Yet though the young King had built his fortress on the Palatine hill great and strong, the very width of its circuit made the handful of men who had gathered within the new walls look paltry. Therefore Romulus reared a place of refuge on the neighbouring Capitoline hill. An Asylum it was called, and there was proclaimed free entrance into it for everyone—stranger, slave, robber, or wanderer—who was dissatisfied with his present way of life. So it came about that everyone that was in distress, and everyone that was discontented, or in debt, runaway slaves, and criminals fleeing from justice, all gathered themselves to the Asylum on the Capitoline Mount, and Romulus added this motley band of broken men to the population of his new city, and reigned as King over them.
But as yet there were none but men within the walls, and, if the city were to endure, they must have wives. Yet when Romulus appealed to the tribes around—the Sabines, and the people of Cænina, Antemnæ,and Crustumerium—to allow their daughters to be given in wedlock to his men, he was met with scornful refusals, and was told that the only way to gain wives for his companions was to open a second asylum for women of like character to the men who had come to the first. So the King, repulsed when he sought his end by fair means, resolved to gain it by deceit. Proclaiming a great festival in honour of the god Consus, he invited all the peoples of the tribes and cities around to come and view the sacred games which were to be held in the new city. Then all the Sabines, curious to see what manner of city this abode of rogues might be, flocked to the games with their sons and daughters, gaily dressed and bearing no weapons, for that the occasion was a peaceful one.
So when the sports had gone on for awhile, and the attention of all was fixed on the arena, Romulus gave a signal, and bands of his men, armed and resolute, brake in upon the company from all sides, and carried off all the fairest damsels they could lay hands on. So the men of Rome were furnished with wives, and the Sabine maidens, after bewailing for a time their sudden fate, became accustomed to their new home and settled down in peaceable marriage with those who had stolen them. But the Sabine men, and the men of Cænina, Antemnæ, and Crustumerium were not so lightly content to sit still under the slight that had been put upon them. Unarmed as they had been at the games, they were unable to resist; but ere long they gathered their strength together and marched to exact vengeance. The first attempts of the three nearest towns failed, because they were too hasty and enraged to agree together upon the plan of their warfare, but rushed singly, in blind fury, upon their enemy, and were beaten one by one. But the Sabines were more cautious, and their enmity, more wisely guided, came near to be the ending of the new city ere its course was well begun.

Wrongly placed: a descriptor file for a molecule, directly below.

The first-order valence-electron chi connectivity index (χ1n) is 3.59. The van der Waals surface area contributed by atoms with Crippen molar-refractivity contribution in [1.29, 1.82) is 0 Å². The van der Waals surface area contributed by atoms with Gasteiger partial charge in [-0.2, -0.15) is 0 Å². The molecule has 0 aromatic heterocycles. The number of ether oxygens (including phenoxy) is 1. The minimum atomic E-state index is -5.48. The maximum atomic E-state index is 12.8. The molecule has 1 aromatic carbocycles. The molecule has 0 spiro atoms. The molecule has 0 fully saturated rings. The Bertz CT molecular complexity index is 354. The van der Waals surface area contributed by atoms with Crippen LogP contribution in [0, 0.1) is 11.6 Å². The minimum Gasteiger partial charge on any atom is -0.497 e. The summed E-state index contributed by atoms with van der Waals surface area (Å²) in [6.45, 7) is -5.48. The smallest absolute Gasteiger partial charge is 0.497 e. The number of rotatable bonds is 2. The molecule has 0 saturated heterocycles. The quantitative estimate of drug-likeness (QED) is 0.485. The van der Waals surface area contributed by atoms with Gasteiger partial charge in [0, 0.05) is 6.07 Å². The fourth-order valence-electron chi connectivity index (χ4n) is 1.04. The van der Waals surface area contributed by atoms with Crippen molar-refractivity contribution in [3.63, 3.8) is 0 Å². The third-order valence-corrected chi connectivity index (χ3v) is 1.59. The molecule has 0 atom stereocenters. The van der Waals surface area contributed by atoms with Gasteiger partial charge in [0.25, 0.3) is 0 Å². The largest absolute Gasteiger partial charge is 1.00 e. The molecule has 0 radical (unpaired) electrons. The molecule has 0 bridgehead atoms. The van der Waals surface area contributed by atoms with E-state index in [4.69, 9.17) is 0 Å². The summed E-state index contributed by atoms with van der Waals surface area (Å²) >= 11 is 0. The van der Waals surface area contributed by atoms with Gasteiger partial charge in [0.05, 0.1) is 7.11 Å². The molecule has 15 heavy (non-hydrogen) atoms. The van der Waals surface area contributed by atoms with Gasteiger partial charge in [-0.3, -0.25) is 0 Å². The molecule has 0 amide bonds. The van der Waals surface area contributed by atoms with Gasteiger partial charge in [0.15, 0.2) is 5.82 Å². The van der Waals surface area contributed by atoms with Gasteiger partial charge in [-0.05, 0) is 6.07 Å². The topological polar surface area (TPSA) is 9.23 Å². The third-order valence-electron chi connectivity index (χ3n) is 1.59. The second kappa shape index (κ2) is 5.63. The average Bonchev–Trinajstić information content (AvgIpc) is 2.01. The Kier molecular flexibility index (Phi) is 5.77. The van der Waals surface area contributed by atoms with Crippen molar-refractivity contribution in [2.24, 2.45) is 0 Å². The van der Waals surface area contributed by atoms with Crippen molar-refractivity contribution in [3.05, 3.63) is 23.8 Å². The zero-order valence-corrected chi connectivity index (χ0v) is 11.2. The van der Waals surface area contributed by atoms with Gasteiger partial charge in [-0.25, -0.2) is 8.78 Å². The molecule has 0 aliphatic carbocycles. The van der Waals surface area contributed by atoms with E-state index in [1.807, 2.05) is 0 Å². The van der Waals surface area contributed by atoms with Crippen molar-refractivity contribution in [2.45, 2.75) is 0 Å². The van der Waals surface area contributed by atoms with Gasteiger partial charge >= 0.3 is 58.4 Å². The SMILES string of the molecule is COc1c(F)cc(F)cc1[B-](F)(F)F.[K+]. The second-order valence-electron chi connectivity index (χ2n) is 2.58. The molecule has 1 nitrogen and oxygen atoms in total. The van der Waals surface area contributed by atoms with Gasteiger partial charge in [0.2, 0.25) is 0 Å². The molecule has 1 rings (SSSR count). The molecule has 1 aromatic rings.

For the men of the Sabine tribes gathered together into one great army under their King, Titus Tatius, and they marched into the Roman land and laid siege first to the Capitol, the Asylum of Romulus. Now in command of the Capitol Romulus had set a good man and true, Spurius Tarpeius; but his daughter Tarpeia was false-hearted, and was devoured by pride and a desire for gold and for personal adornments. She looked from the battlements upon Tatius and his men as they gathered beneath the hill, and marked the golden bracelets which each man wore upon his left arm, and her false heart coveted them, both for their price and their beauty. Now so it fell out that to her it was assigned to go forth from the fortress to draw water from a sacred spring without the walls to pour before the gods, and, because her going was an act of worship, the Sabines allowed her to pass. Yet Tatius drew near and spoke to her, and in the greed of her heart she pledged herself to open to the Sabine army the gate of the citadel, if each man would give to her "what he wore upon his left arm."